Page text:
In automotive engineering, we have a technique that we use when we design a new car or truck - for lack of a better phrase for it, I will call it "status to target".   It is a way to set a goal for what you are designing (the "target") and then you periodically check out how you are progressing toward that target, which is called your "status".    Eventually, as you progress toward production, your target becomes your "objective" - i.e. you are committing to realizing what you planned, and you have a way to get there.  In engineering, some examples targets are financial, assembly time, quality, weight (because weight translates into fuel economy), power consumption (if you are working on something that consumes power, because that affects fuel economy), wind resistance (fuel economy, again), perfomance based (i.e. damping, spring rate, loads, etc), emissions, horsepower, etc.   I could go on and on...but however, the point I am trying to make is that it is helpful to apply the "status to target" method to just about anything.  While on vacation last week, it dawned on me I should check on my "status to target" on the 46 goals I set for myself almost 6 months ago for my 46th birthday.   How am I doing?  It might be a good idea to check and set up a plan for the remainder of the year.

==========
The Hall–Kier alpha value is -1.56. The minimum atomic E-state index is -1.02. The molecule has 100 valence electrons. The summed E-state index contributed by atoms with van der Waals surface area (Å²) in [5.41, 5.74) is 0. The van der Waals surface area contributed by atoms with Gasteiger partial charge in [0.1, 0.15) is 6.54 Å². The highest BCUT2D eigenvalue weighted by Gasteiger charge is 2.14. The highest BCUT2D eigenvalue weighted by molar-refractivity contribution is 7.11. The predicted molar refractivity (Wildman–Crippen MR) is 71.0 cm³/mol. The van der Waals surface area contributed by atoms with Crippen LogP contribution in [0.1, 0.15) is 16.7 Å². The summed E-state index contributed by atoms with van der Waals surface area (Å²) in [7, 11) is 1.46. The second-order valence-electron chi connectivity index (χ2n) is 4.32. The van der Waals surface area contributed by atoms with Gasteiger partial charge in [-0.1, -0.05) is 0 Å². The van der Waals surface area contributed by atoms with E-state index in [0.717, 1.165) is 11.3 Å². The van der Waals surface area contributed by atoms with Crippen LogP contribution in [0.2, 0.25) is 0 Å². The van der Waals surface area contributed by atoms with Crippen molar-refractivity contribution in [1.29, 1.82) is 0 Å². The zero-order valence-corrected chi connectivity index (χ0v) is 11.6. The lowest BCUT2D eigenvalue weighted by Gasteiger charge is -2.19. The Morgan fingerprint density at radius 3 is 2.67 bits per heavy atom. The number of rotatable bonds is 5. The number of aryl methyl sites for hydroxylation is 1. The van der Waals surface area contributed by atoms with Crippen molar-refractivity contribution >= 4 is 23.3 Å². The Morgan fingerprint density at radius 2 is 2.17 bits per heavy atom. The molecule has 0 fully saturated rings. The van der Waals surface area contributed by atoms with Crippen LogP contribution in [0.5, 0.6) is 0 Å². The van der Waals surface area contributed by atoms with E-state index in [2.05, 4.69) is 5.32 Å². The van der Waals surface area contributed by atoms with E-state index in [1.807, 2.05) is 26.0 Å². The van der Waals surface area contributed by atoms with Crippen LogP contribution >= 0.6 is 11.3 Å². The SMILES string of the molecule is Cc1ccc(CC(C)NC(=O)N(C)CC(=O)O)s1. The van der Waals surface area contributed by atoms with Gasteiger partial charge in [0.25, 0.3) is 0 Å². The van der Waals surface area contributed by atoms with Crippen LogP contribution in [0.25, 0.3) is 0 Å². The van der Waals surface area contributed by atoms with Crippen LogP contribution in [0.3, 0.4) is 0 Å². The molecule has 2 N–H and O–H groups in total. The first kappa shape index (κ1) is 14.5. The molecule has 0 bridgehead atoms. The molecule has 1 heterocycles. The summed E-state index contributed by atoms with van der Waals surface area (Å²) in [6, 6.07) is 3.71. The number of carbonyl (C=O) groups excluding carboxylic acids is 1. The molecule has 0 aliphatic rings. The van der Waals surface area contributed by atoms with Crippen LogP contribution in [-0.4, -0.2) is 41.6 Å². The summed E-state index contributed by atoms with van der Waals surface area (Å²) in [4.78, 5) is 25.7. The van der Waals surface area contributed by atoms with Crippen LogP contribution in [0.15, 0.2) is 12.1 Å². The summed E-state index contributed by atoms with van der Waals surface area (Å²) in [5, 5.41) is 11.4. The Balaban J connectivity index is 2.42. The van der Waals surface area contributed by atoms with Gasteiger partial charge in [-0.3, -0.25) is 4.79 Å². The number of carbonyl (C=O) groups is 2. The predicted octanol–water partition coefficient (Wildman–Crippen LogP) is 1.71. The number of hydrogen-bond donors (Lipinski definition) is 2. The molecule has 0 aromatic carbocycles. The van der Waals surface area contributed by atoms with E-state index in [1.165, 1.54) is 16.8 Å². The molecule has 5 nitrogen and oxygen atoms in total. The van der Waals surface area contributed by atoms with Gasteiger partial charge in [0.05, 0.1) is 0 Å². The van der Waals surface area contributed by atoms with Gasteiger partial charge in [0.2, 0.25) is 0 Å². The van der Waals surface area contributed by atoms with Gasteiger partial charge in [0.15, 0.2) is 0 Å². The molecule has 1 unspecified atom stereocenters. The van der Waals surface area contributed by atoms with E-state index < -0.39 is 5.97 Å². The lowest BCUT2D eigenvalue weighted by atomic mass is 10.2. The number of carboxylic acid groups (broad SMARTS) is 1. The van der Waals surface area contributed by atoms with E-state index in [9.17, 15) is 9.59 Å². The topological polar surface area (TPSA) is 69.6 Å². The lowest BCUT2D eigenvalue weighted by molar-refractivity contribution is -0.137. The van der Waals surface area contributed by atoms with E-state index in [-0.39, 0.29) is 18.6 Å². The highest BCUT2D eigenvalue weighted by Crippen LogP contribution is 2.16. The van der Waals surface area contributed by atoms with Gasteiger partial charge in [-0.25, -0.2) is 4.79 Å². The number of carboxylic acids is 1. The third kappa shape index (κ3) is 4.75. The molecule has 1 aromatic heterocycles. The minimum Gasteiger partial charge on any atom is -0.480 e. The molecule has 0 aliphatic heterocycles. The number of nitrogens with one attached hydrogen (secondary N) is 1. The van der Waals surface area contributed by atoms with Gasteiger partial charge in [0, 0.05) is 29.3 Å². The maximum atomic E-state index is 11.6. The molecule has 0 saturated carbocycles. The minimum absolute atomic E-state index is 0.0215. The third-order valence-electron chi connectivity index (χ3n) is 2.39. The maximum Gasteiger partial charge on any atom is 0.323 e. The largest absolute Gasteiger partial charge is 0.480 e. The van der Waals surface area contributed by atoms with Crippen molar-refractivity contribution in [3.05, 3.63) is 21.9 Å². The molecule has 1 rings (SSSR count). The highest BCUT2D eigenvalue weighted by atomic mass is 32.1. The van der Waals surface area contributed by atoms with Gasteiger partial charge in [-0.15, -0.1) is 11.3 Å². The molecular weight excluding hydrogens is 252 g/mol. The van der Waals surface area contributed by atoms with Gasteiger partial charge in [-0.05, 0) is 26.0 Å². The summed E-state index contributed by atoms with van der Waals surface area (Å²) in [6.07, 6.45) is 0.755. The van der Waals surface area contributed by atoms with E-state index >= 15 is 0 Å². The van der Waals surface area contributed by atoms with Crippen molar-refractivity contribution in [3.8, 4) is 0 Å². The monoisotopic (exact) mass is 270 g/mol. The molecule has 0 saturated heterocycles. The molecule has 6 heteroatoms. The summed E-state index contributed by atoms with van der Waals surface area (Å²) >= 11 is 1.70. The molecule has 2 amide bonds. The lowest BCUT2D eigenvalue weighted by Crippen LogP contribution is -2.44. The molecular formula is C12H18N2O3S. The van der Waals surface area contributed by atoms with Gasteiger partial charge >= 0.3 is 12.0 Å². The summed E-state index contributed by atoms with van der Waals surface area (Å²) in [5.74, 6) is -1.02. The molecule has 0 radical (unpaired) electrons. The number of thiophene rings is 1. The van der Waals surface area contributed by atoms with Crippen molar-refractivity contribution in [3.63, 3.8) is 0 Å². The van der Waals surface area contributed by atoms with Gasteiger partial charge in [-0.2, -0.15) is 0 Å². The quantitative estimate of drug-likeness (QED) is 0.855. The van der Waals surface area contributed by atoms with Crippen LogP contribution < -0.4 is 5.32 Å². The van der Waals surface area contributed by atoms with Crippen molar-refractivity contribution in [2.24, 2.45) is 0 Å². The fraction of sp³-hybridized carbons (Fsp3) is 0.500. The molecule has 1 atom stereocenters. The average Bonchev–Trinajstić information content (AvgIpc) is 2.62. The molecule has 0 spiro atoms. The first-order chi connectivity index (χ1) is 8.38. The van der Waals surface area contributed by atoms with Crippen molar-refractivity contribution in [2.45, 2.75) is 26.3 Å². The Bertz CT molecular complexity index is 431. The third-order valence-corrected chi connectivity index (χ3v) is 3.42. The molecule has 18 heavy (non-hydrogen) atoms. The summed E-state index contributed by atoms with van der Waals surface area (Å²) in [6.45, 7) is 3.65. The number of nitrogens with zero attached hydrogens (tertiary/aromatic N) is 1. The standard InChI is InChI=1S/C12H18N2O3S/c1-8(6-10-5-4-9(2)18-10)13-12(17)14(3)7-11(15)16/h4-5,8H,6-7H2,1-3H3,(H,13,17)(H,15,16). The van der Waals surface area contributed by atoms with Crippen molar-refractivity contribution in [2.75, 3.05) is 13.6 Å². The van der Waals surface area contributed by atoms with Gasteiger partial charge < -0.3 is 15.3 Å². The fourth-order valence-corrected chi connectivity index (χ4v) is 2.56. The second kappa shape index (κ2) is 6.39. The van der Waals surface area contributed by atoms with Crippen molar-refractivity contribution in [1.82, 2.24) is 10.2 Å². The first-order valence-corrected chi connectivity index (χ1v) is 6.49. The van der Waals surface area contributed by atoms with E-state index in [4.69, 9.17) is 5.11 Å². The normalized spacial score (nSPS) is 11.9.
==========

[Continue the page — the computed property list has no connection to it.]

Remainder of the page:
Here's what I said I would do, and my status....my completed items are crossed off. 

  1. Celebrate the food of the 1960s! Make a gelatin based dish that's not fruity....aspic or vegetable based. I haven't done this one, but maybe I could do it this week.   I've got a lot of carrots around, and some herbs.
  2. Learn how to play "The Entertainer" on the piano.  Haven't touched the piano yet.  It's dusty, in fact, becasue the cherubs are on summer sabatical from lessons.
  3. Hike the Potowatomi trail with friends, and have a picnic en route. Great idea!  I will schedule something with the Michigan Lady Food Bloggers.  I just sent out the note.
  4. Pickle brussel sprouts. This is a fall activity.  I'll do it in Oct.
  5. Swim in Lake Huron when we camp this summer at Harrisville State Park  
  6. Learn how to play "The Shanty Song" by Jonathan Edwards on guitar by heart. Memorize the lyrics.  See number 2...guitar has as much dust on it as the piano does.
  7. Buy a harmonica and learn how to play it.  I was gifted a harmonica....so I guess I am halfway done.
  8. Play guitar when I cantor at church for one Mass.   We have a new music director at church - I am not sure she'll be amenable to this idea.
  9. Sew something.  I would like to make a skirt - cotton with some lycra.  I have been thinking about it.
  10. Find out more about the garrison that was in Dearborn.   I sent a note to myself at work so I could schedule it.
  11. Make a pilgrimage to the Fr. Solanus Casey Center. Ditto - it's something I could do on a lunch break.
  12. Attend a service at a monastery.   I don't have a plan for this yet.  Any ideas?
  13. Visit Hidden Lake Gardens in Tipton.  I'll see if Martha wants to go sometime.